By James Fink, originally published in Buffalo Business First on 6/24/16.

Led Zeppelin case could have had a chilling legal effect, lawyers agree

There may be a lady who’s sure that all that glitters is gold, but Thursday’s verdict from a Los Angeles jury in the “Stairway to Heaven” copyright infringement case says otherwise.

The lawsuit was filed by the estate of former Spirit frontman Randy Wolfe (professionally known as Randy California) against Led Zeppelin linchpins Jimmy Page and Robert Plant, who co-wrote the beloved 1971 classic song.

Legal experts, both locally and nationally, agree the case will have a chilling effect on other songwriters who feel their tunes may have been used as the basis of other songs.

The high-profile case is the latest in a series of legal actions where songwriters were sued for what they created. Some like, former Beatle the late George Harrison, lost. Others prevailed.

“I’m not surprised that the case came out in this direction,” said Brendan Lillis, a Phillips Lytle LLP associate who specializes in copyright cases. “I’m sure the music industry is breathing a sigh of relief.”

Former British music journalist Michael Skidmore, who represented Wolfe’s estate, brought the case against Page and Plant. At issue was whether a portion of Wolfe-penned song “Taurus”, which appeared on an early Spirit album, served as the musical basis for the opening portion of “Stairway to Heaven.”

Spirit and Led Zeppelin toured together in 1968 and Skidmore’s legal team that’s where contend Page and Plant first heard “Taurus.” Wolfe died in 1997.

Page and Plant both denied knowing of “Taurus.”

“The central question was where was the line between inspiration and improper appropriation,” Lillis said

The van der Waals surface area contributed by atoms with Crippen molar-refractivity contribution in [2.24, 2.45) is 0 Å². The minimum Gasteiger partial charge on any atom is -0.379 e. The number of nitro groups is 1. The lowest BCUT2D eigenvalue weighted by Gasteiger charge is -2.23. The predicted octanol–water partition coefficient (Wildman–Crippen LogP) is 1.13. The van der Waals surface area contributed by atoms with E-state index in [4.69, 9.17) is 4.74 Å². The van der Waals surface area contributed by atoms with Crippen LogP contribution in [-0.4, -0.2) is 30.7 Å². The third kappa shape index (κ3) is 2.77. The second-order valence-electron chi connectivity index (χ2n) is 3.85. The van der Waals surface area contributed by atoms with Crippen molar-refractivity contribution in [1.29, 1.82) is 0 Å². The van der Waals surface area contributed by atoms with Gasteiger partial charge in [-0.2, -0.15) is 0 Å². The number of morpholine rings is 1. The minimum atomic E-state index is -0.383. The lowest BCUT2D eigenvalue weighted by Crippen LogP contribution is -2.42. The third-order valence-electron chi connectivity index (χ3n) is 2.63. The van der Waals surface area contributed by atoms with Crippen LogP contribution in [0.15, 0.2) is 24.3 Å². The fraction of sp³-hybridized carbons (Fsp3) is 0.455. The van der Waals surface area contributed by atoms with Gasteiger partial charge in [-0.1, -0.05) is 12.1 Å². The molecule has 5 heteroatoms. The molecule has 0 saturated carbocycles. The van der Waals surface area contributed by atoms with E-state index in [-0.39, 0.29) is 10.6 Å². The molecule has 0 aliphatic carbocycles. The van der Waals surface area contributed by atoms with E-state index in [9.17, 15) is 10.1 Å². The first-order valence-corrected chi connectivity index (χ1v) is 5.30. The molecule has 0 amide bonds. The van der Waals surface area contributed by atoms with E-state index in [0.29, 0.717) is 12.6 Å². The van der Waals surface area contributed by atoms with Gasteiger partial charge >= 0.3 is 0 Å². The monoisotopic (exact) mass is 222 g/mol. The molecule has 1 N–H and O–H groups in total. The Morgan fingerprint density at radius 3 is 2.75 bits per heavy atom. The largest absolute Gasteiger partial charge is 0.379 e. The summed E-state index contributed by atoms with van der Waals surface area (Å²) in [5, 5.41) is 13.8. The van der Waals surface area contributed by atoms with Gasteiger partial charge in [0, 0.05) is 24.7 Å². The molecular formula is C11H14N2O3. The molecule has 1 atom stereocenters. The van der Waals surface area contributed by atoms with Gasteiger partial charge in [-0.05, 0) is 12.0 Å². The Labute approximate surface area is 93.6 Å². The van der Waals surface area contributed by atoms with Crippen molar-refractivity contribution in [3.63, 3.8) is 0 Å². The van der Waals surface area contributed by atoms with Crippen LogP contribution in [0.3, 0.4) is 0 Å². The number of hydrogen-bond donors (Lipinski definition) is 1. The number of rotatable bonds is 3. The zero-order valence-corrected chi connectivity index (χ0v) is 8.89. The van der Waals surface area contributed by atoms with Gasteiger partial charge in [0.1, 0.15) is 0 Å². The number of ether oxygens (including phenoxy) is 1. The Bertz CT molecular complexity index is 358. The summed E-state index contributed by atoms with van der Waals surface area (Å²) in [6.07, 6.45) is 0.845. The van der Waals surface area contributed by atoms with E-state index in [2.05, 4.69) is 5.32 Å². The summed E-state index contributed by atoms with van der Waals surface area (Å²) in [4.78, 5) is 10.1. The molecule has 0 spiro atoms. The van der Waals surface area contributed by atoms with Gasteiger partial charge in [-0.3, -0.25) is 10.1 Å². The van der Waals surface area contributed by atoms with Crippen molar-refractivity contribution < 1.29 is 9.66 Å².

Legal experts said Skidmore’s case was thin.

“The amount of alleged similarity in this case was essentially a five-note ‘baseline’ and the jury found that the two works were not substantially similar,” said J. Michael Keyes, a partner in the California-based Dorsey & Whitney law firm.

Keyes is regarded as a national intellectual property specialist.

The popularity of “Stairway to Heaven” aside, the ramifications from the jury verdict could have run deep.

Daniel Oliverio, Hodgson Russ LLP chairman, speculated had the jury ruled in favor of Wolfe’s estate, it would have been “interesting” to see how the financial damages were calculated.

Legally, the monetary claim could only go back three years and not back 45 years when the song was first released on Led Zeppelin’s fourth album.

Had the jury ruled in favor of Wolfe’s estate, it may have opened the legal floodgates for similar suits, Oliverio said.

“Definitely more plaintiffs and plaintiff’s attorneys would have taken a chance,” Oliverio said. “I’m sure people would have said ‘if Led Zeppelin can get knocked off then anyone can get knocked off.’ This song is an anthem of the 1970s after all.”

The week-long trial attracted a lot of attention, especially when both Page and Plant took the witness stand.

Page and Plant, in a statement issued late Thursday, said they were pleased with the verdict.

“We look forward to putting this legal matter behind us,” they said in their statement.

During the trial, the jury didn’t hear both songs but only a musical expert who performed snippets based on original sheet music.

Federal copyright law allows individuals to register sheet music or sound recordings.Spirit’s management only registered the sheet music to “Taurus” and that may have limited what the jury heard as evidence.

WGRF-FM DJ John Piccillo, “JP” on the air, hosts a weekly “Get the Led Out” show on Sunday nights, said he, too, was relieved by the verdict.

“I never thought Skidmore had a leg to stand on,” Piccillo said. “And, personally, I don’t think it is fair to try and rewrite rock music history after 45 years.”